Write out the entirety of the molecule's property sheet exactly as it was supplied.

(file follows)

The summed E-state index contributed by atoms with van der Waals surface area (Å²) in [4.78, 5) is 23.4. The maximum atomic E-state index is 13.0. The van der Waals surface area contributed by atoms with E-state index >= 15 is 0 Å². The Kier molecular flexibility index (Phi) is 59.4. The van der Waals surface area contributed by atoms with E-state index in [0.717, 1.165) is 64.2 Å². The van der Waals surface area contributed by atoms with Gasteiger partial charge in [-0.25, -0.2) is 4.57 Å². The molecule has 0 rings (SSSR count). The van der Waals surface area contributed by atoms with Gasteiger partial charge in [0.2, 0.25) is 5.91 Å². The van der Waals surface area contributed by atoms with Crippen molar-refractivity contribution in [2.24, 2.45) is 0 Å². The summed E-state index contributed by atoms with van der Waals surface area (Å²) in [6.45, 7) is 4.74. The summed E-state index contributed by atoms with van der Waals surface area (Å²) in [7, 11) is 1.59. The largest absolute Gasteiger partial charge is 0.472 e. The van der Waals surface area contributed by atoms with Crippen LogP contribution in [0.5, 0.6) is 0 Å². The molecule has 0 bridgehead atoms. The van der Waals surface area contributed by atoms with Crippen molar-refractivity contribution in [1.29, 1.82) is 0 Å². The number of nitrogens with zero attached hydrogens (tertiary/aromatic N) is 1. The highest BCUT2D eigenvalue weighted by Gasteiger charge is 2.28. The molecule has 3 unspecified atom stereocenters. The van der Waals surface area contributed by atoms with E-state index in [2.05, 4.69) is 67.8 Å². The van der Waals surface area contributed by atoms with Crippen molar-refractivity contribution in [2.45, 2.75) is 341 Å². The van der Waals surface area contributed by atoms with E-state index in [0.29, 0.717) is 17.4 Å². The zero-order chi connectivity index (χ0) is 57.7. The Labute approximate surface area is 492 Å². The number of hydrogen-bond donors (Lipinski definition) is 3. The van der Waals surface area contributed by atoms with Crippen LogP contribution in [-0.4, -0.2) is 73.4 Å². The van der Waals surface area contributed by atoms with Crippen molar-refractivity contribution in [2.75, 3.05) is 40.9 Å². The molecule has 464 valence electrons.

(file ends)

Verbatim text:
The summed E-state index contributed by atoms with van der Waals surface area (Å²) in [4.78, 5) is 23.4. The maximum atomic E-state index is 13.0. The van der Waals surface area contributed by atoms with E-state index >= 15 is 0 Å². The Kier molecular flexibility index (Phi) is 59.4. The van der Waals surface area contributed by atoms with E-state index in [0.717, 1.165) is 64.2 Å². The van der Waals surface area contributed by atoms with Gasteiger partial charge in [-0.25, -0.2) is 4.57 Å². The molecule has 0 rings (SSSR count). The van der Waals surface area contributed by atoms with Gasteiger partial charge in [0.2, 0.25) is 5.91 Å². The van der Waals surface area contributed by atoms with Crippen molar-refractivity contribution in [2.24, 2.45) is 0 Å². The summed E-state index contributed by atoms with van der Waals surface area (Å²) in [6.45, 7) is 4.74. The summed E-state index contributed by atoms with van der Waals surface area (Å²) in [7, 11) is 1.59. The largest absolute Gasteiger partial charge is 0.472 e. The van der Waals surface area contributed by atoms with Crippen LogP contribution in [0.5, 0.6) is 0 Å². The molecule has 0 bridgehead atoms. The van der Waals surface area contributed by atoms with Crippen molar-refractivity contribution in [1.29, 1.82) is 0 Å². The number of nitrogens with zero attached hydrogens (tertiary/aromatic N) is 1. The highest BCUT2D eigenvalue weighted by Gasteiger charge is 2.28. The molecule has 3 unspecified atom stereocenters. The van der Waals surface area contributed by atoms with E-state index in [2.05, 4.69) is 67.8 Å². The van der Waals surface area contributed by atoms with Crippen molar-refractivity contribution in [2.45, 2.75) is 341 Å². The van der Waals surface area contributed by atoms with E-state index in [0.29, 0.717) is 17.4 Å². The zero-order chi connectivity index (χ0) is 57.7. The Labute approximate surface area is 492 Å². The number of hydrogen-bond donors (Lipinski definition) is 3. The van der Waals surface area contributed by atoms with Crippen LogP contribution in [-0.4, -0.2) is 73.4 Å². The van der Waals surface area contributed by atoms with Crippen molar-refractivity contribution in [2.75, 3.05) is 40.9 Å². The molecule has 464 valence electrons.